Tuesday, April 24, 2012

Recycled Plastic Bottle Pots

This year my husband and I have decided to start a garden.  Our goal was to grow organic vegetables, become a little more self-sustaining, and maybe even shave a few dollars off the grocery bill while at the same time not having to sacrifice fresh healthy veggies.  But we soon realized starting a garden can be a little daunting when you take a walk through the garden section, so many supplies, so many tools, so much money can be spent if you’re not careful.  So, in order to achieve our gardening goal, and not sink a ton of green into our green living, I’ve come up with a few tricks to help us save.  The first of what I hope will be many more cost cutting tips, is my recycled plastic bottle pots.  No, this is not a revolutionary ground breaking concept, but for those of you that are a little slow (like me) maybe this can help you too.
This is a super easy project that requires minimal effort, one tool, and the best part…FREE!  Just dig out those plastic bottles out of your recycling bin, if you don’t have a recycling bin (get a recycling bin) dig it out of your neighbors recycling bin and you’re in business!

Plastic drinking bottles
Potting soil
Plants or seeds

Sharp knife
Ice pick (optional)
Heavy duty gloves (optional for you rebels that like to live dangerously)

Take your bottle (any plastic container will do), lay it on its side on your cutting board and grip securely with one hand and cut 3 to 4 inches from the bottom.  The height of your bottle pot should be determined by the size of plant you will be using this for.  But, be careful not to make it too tall or it will take a lot more potting soil to fill it, and since this is just a temporary fix till your plants are big enough for the garden why waste that expensive dirt?

*A tip for cutting, most of your popular bottles have ridges along the sides as part of their design.  Use this as your marker in order to keep your knife in place as you cut.

After you have cut the bottles, take your knife or another sharp implement to cut small holes in the bottom for drainage.  I put my knife inside of the bottle to keep it steady, and since I still have all of my fingers after, so I would say that it was successful.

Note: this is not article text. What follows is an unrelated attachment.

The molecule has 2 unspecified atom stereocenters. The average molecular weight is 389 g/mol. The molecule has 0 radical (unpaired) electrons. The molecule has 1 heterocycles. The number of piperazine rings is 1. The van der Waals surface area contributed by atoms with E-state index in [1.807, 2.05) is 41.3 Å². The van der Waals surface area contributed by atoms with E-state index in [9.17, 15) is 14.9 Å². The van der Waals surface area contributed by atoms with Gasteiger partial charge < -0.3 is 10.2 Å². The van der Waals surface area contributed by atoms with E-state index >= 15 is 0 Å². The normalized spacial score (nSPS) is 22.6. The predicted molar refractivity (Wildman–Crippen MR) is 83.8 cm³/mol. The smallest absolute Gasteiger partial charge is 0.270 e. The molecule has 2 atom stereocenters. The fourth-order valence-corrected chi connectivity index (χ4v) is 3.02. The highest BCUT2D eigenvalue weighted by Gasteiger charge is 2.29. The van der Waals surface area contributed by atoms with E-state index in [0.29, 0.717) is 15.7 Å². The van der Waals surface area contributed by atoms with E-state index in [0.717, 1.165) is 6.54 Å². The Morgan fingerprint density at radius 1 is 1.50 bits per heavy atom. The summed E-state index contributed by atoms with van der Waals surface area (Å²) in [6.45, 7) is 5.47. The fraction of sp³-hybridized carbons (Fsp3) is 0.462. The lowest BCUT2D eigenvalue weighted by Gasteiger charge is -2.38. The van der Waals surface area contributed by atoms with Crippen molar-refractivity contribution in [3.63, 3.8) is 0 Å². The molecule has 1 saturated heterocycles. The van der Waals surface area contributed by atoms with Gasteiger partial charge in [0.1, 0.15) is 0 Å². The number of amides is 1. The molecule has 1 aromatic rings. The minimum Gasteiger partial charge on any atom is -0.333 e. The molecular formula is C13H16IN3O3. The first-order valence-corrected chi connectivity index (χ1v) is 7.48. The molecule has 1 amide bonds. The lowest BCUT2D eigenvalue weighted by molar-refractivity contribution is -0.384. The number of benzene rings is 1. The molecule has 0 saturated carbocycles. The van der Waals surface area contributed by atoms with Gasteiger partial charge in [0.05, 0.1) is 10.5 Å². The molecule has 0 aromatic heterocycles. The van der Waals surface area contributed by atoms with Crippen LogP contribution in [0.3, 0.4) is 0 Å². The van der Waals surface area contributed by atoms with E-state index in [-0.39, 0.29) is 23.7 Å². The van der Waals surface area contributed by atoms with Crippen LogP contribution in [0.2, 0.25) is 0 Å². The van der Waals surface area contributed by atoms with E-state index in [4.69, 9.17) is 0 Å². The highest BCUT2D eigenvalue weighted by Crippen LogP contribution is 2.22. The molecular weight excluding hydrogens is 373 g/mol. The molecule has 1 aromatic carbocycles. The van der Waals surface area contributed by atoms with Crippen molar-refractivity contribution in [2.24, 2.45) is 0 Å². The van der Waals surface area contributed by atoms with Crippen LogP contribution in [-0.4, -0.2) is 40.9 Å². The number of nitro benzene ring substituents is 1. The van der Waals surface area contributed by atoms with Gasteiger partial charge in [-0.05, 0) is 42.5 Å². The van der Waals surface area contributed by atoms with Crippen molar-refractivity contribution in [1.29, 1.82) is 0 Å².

As you can see my plants have exploded and have quickly outgrown their fancy seed starter trays they started out in.  But, I’m not ready to plant them in the garden just yet, mostly because I have yet to build the raised beds for them.  Leo is helping demonstrate that the plants are over running their existing home.  He’s so helpful!

Now put your plants in your free bottle pots and congratulate yourself on your thrifty genius!

And it you need something to help you corral all your clever little pots you can reuse the tops of your seed starter.

Or a handy dandy cardboard six pack caddy. 

I hope this helps you in your own gardening adventures, enabling you to provide healthy produce for your friends and family at a much lower cost than the store.   Fresh fruits and veggies should be a part of our daily lives.  And with the economic stress we’re all under, eating healthy should not have to be forfeited for cheaper less nutritious options.
Good luck my green thrifty crafters!  And may the green thumb be with you!

Friday, April 20, 2012

Tool Roll-up

Here is a handy quick project that you can easily adapt to suit whatever type of tools you need to keep  you organized and mobile in all your creative endevors.  And with a little ingenuity you can adapt it to whatever size or tools you need to suit your needs.   And if that isn’t enough to get your crafty little minds excited, it’s also cheap!  Now are you excited?  That’s what I thought, let’s get to it!


Fabric (I had about a yard with plenty left over, amount of fabric is determined by the size of roll-up)

Ribbon or bias tape (again amount is to be determined by size of desired roll-up)


Heat bond

Buttons or Velcro (depending on what type of closure will best suit your needs)


Fabric scissors (regular will work, but they don’t cut as well)

Iron (dry setting)

Sewing machine

Straight pins

Yard stick